May 19, 2011 by Barbara Calhoun, Ph.D

This study was part of Dr. Beth Rogowsky’s doctoral research and was published in her dissertation in 2010.  At the time of this study, Dr. Rogowsky was an experienced educator.  Returning for her doctorate at Wilkes University in Pennsylvania, Dr. Rogowsky was interested in data-driven decisions, and wanted to know whether the Fast ForWord products would improve the grammatical skills of a group of typical middle school students.  The middle school in which Dr. Rogowsky taught had four marking periods each year.  During each marking period, students took two elective courses. 

During the 2009-2010 school year, the sixth graders were randomly assigned to use Fast ForWord during one of their electives; one-fourth of the students during each marking period.  The students who used Fast ForWord during the 3 rdmarking period formed the experimental group in Dr. Rogowsky’s study while the students who were scheduled to use Fast ForWord later formed the comparison group.  Students’ grammar skills were evaluated at the beginning and end of the 3 rdmarking period.

Study participants were 81 sixth graders.  Group 1 consisted of 40 students who used Fast ForWord during the third marking period.  Group 2 consisted of 41 students who did not use Fast ForWord until after the study was over.  Students were assessed at the beginning and end of the study (January and April).

Using the 40-Minute protocols that require students to use the products 40 minutes a day, five days a week, the students first used Fast ForWord Literacy.  After they finished Fast ForWord Literacy, students used Fast ForWord Reading Level 2.  Students were evaluated at the start of the study, and again at the end, with the Written Expression Scale from the Oral and Written Language Scales, also known as the OWLS.  The written section evaluates students’ knowledge of convention and content.  Convention covers a variety of areas including spelling, capitalization and punctuation, linguistics, modifiers, phrases, verb form while content includes details, coherence, unity, and the presence of supporting ideas.  Students are scored on a scale where 100 is average, and the standard deviation is 15.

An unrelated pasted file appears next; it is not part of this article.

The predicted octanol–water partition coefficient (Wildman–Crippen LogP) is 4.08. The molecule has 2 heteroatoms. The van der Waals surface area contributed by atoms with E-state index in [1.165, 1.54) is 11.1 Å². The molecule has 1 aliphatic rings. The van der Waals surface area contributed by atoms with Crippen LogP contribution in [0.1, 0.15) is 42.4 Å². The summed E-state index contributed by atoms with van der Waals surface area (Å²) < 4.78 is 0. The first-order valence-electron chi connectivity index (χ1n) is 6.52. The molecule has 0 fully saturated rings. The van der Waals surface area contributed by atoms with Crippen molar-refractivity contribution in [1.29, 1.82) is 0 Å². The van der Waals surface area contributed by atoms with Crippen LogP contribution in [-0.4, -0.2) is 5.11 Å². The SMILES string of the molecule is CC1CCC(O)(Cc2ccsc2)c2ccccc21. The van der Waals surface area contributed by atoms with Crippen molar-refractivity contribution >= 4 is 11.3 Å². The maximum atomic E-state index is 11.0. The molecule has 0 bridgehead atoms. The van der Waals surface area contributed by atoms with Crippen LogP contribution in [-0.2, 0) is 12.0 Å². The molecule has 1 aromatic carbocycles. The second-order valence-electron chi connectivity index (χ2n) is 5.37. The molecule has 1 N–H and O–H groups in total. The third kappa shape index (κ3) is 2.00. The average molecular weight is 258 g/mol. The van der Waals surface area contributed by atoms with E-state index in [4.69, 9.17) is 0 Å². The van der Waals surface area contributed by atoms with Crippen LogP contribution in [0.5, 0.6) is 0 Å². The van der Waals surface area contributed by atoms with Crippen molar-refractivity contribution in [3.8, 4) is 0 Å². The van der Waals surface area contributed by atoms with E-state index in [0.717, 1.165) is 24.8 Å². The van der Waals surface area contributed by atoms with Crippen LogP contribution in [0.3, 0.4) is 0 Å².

At the start of the study, there was not a statistically significant difference between the scores of the students in the two groups.  On average, students in both groups were a bit above the 50 thpercentile which corresponds to a score of 100. However, after the experimental group used the Fast ForWord products, there was a statistically significant difference between the scores of the two groups, and there were statistically significant increases in the scores of the group that had used Fast ForWord products. The results of this study led Dr. Rogowsky to conclude that the Fast ForWord products can improve students’ grammar skills and the improvements are evident in a classwide implementation.

Rogowsky, B. (2010). The Impact of Fast ForWord® on Sixth Grade Students’ Use of Standard Edited American English . Doctor of Education dissertation, Wilkes University.